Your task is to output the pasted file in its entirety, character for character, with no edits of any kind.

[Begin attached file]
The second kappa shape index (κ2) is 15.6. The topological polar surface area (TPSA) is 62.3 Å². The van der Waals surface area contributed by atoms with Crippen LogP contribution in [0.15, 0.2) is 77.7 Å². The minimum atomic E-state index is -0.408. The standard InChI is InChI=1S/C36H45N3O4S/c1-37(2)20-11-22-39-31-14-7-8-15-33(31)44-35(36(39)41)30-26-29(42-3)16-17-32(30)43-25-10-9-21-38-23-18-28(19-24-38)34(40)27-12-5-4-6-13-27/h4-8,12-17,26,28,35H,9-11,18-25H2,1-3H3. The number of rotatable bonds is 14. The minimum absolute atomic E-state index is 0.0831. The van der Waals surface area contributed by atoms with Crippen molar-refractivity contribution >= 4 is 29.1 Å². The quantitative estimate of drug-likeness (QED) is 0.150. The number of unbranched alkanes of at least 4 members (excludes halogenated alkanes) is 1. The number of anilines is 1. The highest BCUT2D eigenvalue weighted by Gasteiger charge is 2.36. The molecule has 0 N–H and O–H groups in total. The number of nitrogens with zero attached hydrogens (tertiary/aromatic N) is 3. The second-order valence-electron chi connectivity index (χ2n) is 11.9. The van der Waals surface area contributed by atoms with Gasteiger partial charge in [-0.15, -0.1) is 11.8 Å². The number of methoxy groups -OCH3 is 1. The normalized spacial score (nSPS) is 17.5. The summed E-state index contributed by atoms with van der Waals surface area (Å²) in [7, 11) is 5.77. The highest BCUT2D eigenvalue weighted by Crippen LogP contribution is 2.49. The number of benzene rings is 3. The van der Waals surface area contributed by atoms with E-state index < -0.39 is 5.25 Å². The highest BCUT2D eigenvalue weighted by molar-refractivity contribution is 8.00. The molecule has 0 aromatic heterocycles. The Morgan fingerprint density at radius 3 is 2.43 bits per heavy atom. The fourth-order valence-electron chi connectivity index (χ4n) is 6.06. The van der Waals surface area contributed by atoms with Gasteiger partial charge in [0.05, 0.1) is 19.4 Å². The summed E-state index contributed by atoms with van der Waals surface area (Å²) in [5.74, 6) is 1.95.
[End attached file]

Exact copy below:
The second kappa shape index (κ2) is 15.6. The topological polar surface area (TPSA) is 62.3 Å². The van der Waals surface area contributed by atoms with Crippen LogP contribution in [0.15, 0.2) is 77.7 Å². The minimum atomic E-state index is -0.408. The standard InChI is InChI=1S/C36H45N3O4S/c1-37(2)20-11-22-39-31-14-7-8-15-33(31)44-35(36(39)41)30-26-29(42-3)16-17-32(30)43-25-10-9-21-38-23-18-28(19-24-38)34(40)27-12-5-4-6-13-27/h4-8,12-17,26,28,35H,9-11,18-25H2,1-3H3. The number of rotatable bonds is 14. The minimum absolute atomic E-state index is 0.0831. The van der Waals surface area contributed by atoms with Crippen molar-refractivity contribution >= 4 is 29.1 Å². The quantitative estimate of drug-likeness (QED) is 0.150. The number of unbranched alkanes of at least 4 members (excludes halogenated alkanes) is 1. The number of anilines is 1. The highest BCUT2D eigenvalue weighted by Gasteiger charge is 2.36. The molecule has 0 N–H and O–H groups in total. The number of nitrogens with zero attached hydrogens (tertiary/aromatic N) is 3. The second-order valence-electron chi connectivity index (χ2n) is 11.9. The van der Waals surface area contributed by atoms with Gasteiger partial charge in [-0.15, -0.1) is 11.8 Å². The number of methoxy groups -OCH3 is 1. The normalized spacial score (nSPS) is 17.5. The summed E-state index contributed by atoms with van der Waals surface area (Å²) in [7, 11) is 5.77. The highest BCUT2D eigenvalue weighted by Crippen LogP contribution is 2.49. The number of benzene rings is 3. The van der Waals surface area contributed by atoms with E-state index < -0.39 is 5.25 Å². The highest BCUT2D eigenvalue weighted by molar-refractivity contribution is 8.00. The molecule has 0 aromatic heterocycles. The Morgan fingerprint density at radius 3 is 2.43 bits per heavy atom. The fourth-order valence-electron chi connectivity index (χ4n) is 6.06. The van der Waals surface area contributed by atoms with Gasteiger partial charge in [0.05, 0.1) is 19.4 Å². The summed E-state index contributed by atoms with van der Waals surface area (Å²) in [5.74, 6) is 1.95.